• d'Arbois de Jubainville, H. (tr.). L'épopée celtique en Irlande. Paris, 1892. (French)
  • Agrati, A. and M. L. Magini (trs.). La saga irlandese di Cu Chulainn. Milan, 1982 (Italian)

Further reading

  • Baudiš, J. "On Tochmarc Emere." Ériu 9 (1923): 98-108. Available from Scéla.
  • Edel, D. Helden auf Freiersfüßen. 'Tochmarc Emire' und 'Mal y kavas Kulhwch Olwen'. Studien zur Frühen Inselkeltischen Erzähltradition. Amsterdam, Oxford, and New York, 1980.
  • Findon, Joanne. "Gender and Power in Serglige Con Culainn and The Only Jealousy of Emer." Language and Tradition in Ireland: Continuities and Displacements, eds. Maria Tymoczko and Colin Ireland. Amherst & Boston, 2003. 47-61.
  • Findon, Joanne. A Woman's Words: Emer and Female Speech in the Ulster Cycle. Toronto, 1997.
  • Findon, Joanne. "A Woman's Words: Emer versus Cu Chulainn in Aided Oenfir Aife." Ulidia. 139-48.
  • Ó Concheanainn, T. "Textual and historical associations of Leabhar na hUidhre." Éigse 29 (1996): 65-120, especially 94.
  • O'Curry, E. Lectures on the Manuscript Materials of ancient Irish History. New York, 1861. 278-2.
  • Oskamp, H.P.A. "Notes on the history of Lebor na hUidre." Proceedings of the Royal Irish Academy 65C (1966-67): 117-37, especially 126-7.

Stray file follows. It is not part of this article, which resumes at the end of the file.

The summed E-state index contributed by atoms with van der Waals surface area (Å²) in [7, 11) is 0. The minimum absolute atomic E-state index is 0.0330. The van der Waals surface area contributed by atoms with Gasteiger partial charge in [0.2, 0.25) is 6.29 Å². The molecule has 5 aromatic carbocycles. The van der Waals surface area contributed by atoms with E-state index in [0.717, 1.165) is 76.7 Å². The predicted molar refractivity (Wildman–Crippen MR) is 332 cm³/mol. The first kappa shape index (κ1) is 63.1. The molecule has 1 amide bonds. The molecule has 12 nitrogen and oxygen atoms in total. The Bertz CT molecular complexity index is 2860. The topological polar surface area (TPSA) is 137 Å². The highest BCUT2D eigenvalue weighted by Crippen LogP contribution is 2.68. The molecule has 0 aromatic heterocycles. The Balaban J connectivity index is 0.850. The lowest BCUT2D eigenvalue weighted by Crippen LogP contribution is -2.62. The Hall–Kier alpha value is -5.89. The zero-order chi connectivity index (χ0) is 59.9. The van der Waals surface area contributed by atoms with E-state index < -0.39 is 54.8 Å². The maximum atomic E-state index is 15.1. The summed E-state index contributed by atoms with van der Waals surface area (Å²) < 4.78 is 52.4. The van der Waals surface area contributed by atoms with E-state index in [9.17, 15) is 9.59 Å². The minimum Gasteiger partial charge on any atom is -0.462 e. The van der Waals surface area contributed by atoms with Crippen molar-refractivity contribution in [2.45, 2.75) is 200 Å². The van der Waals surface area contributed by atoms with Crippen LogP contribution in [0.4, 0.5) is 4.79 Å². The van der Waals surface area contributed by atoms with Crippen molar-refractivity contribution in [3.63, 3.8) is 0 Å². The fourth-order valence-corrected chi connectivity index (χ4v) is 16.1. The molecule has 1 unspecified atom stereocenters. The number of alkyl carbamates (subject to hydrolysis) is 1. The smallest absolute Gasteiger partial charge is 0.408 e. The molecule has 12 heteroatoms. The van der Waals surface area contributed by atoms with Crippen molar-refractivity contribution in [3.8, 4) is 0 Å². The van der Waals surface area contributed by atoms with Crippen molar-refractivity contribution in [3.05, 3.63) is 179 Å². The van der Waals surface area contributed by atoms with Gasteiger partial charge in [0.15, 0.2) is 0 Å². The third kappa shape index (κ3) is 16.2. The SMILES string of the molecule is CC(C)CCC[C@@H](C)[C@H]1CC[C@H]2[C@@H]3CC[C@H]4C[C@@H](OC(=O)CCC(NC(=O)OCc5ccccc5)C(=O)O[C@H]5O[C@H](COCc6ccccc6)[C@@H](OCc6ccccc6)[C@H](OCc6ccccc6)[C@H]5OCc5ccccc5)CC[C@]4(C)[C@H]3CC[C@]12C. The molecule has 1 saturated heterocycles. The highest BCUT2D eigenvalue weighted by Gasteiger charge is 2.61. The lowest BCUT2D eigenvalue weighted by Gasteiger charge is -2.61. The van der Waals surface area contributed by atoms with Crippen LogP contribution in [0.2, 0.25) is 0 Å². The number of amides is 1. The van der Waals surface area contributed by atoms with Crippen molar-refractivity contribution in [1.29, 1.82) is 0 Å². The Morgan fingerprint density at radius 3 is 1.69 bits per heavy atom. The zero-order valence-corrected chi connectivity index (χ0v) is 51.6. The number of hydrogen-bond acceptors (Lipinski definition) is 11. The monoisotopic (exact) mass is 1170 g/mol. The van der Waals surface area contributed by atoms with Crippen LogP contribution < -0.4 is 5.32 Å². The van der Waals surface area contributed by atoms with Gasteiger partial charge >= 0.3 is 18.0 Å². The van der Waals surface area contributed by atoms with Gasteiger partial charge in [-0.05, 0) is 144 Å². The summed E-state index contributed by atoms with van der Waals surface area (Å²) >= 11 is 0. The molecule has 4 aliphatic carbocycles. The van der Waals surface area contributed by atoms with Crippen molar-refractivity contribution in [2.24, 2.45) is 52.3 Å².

• Sayers, William. "Concepts of Eloquence in Tochmarc Emire." Studia Celtica 26/27 (1991-1992): 125-54.
  • Thurneysen, Rudolf, H. Hessen and G. O'Nolan. "Zu Tochmarc Emire." Zeitschrift für celtische Philologie 8 (1912): 498-524.
  • Thurneysen, Rudolf. Die irische Helden- und Königssage. Halle, 1921. 377 ff.
  • Toner, Gregory. "The Transmission of Tochmarc Emire." Ériu 49 (1998): 71-88.

Related stories

In a related story, Aided Óenfir Aífe ("The Death of Aífe's Only Son"), Connla, the son Cúchulainn fathers on Aífe in Tochmarc Emire, comes to Ireland at the age of seven to seek out his father. His extraordinary skills make him seem a threat, however, and because of a geis placed on him by his father, he refuses to identify himself, and Cúchulainn kills him in single combat, using the Gae Bulg.[4]